If American Foreign Policy Had a Gift Shop, What Would It Sell?

| 10/23/2008 9:29:55 AM

Abu Ghraib bobblehead
Back in July, I blogged about Phil Toledano’s elegant visual profiles of phone-sex workers. Now, he’s moved on to foreign policy, asking the simple but odd question: “If American foreign policy had a gift shop, what would it sell?” 

Using what he calls the “vernacular of retail,” Toledano takes us on a surreal commercial tour of the last eight years—a trip well worth taking on the eve of the election.

“We buy souvenirs at the end of a trip, to remind ourselves of the experience,” Toledano writes. “What do we have to remind us of the events of the last eight years?”

The fantasy store’s stock includes the requisite T-shirts (“I Was Rendered to a Secret Prison and All I Got Was this Lousy T-Shirt” and “I (Heart) Unilateral Preemptive Strikes”) and some chocolates, along with an inflatable Guantanamo Bay bouncy prison cell and an Abu Ghraib bobble head, which Toledano tells me he had to have fabricated in China since no one stateside would make it.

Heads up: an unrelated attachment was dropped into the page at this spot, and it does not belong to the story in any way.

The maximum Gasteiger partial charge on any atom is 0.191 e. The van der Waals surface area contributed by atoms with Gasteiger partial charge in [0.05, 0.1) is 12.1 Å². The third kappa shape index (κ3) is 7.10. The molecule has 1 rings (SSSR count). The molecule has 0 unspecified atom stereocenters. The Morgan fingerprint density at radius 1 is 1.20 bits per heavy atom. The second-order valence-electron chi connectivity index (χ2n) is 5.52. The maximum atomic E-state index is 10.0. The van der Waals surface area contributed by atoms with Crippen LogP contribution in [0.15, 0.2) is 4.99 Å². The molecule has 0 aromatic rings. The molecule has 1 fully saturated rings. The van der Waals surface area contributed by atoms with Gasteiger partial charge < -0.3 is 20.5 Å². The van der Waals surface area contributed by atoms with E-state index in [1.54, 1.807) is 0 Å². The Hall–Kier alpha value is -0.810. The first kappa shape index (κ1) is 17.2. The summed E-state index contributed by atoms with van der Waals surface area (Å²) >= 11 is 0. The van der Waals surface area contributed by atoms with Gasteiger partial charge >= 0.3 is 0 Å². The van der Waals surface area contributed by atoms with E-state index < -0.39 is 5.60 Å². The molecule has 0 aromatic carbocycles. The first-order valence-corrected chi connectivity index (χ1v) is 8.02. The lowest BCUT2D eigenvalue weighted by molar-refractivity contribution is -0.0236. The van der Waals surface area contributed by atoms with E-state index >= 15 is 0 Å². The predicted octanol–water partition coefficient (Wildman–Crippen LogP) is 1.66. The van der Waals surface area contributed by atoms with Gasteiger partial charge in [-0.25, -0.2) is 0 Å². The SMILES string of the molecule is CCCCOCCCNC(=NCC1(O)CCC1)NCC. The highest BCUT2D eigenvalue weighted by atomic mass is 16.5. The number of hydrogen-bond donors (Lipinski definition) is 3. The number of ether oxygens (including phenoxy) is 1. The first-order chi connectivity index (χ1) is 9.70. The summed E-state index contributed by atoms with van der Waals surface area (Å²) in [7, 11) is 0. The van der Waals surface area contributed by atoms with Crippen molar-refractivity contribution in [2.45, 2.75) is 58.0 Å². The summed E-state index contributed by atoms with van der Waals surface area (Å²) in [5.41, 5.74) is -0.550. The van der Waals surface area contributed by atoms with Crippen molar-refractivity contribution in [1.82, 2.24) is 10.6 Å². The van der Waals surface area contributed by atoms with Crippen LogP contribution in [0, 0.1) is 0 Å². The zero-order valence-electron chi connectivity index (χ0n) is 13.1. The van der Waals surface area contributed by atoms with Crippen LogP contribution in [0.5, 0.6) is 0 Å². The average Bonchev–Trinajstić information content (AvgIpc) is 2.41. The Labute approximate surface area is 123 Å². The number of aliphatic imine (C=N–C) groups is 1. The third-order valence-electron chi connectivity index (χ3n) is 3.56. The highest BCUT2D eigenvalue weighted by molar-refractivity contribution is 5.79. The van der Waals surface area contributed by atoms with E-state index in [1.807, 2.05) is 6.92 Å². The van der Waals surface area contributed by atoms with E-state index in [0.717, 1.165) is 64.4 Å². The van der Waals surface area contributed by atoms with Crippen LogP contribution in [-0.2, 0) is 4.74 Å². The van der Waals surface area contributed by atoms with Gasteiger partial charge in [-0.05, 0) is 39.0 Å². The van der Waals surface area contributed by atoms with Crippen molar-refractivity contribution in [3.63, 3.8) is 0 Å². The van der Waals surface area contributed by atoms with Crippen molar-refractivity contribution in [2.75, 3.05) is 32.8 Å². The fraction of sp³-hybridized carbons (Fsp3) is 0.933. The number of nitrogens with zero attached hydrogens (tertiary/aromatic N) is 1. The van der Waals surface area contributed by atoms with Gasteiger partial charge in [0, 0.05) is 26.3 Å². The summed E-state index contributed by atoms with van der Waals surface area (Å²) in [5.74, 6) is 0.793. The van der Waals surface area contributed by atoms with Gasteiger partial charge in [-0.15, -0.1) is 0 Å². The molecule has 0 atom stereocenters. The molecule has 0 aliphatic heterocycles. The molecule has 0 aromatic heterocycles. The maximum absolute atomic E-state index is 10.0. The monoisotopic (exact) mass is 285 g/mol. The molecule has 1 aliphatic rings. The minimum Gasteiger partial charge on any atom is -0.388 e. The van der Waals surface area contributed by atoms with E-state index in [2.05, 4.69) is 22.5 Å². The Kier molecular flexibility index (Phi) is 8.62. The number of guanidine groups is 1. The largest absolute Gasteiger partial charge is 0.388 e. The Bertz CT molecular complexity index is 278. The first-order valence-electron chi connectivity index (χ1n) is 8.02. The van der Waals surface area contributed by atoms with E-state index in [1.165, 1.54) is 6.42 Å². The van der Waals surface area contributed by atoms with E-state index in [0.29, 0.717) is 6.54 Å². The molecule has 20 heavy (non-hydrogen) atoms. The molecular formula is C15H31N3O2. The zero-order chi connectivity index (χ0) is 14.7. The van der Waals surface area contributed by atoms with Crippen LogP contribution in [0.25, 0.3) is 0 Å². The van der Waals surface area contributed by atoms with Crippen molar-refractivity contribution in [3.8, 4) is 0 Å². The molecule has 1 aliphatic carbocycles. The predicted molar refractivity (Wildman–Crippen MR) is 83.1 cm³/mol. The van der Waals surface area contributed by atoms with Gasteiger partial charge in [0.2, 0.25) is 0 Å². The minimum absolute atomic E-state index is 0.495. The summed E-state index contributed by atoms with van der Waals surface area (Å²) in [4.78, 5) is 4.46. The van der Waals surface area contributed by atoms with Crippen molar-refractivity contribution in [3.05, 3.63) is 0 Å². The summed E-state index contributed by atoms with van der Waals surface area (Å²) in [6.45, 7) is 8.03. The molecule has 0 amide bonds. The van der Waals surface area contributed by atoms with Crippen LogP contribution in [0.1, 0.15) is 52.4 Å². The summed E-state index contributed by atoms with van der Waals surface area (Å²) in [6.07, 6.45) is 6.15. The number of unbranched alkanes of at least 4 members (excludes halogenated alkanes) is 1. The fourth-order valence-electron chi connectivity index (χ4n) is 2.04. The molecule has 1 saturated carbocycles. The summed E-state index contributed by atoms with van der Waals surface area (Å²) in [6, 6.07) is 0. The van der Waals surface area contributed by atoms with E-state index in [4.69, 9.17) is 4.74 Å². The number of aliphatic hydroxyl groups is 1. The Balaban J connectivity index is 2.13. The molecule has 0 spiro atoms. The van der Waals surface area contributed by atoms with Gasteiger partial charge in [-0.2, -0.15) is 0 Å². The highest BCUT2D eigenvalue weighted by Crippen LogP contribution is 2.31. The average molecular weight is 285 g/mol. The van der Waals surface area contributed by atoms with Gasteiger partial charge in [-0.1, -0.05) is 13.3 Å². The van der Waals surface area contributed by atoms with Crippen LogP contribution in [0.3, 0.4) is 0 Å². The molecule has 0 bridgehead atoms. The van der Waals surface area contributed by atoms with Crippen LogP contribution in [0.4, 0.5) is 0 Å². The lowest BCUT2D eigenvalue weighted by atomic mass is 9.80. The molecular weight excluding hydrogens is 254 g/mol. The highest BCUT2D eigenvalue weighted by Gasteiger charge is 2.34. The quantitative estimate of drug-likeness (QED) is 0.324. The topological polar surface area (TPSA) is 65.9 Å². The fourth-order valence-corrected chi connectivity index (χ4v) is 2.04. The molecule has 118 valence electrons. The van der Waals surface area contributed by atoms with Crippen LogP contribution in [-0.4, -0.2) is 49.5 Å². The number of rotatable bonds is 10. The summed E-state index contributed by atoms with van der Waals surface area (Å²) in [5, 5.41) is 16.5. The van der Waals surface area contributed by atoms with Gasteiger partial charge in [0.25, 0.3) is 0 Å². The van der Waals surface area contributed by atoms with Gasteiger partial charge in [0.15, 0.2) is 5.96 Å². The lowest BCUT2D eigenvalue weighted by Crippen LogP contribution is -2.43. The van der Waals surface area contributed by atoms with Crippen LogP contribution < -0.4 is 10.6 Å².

Toledano’s installation is being shown today at Meet in New York (101 Crosby Street). If you can’t make it, take a virtual tour here.

Abu Ghraib coffee tableGuantanamo Bay prison cell

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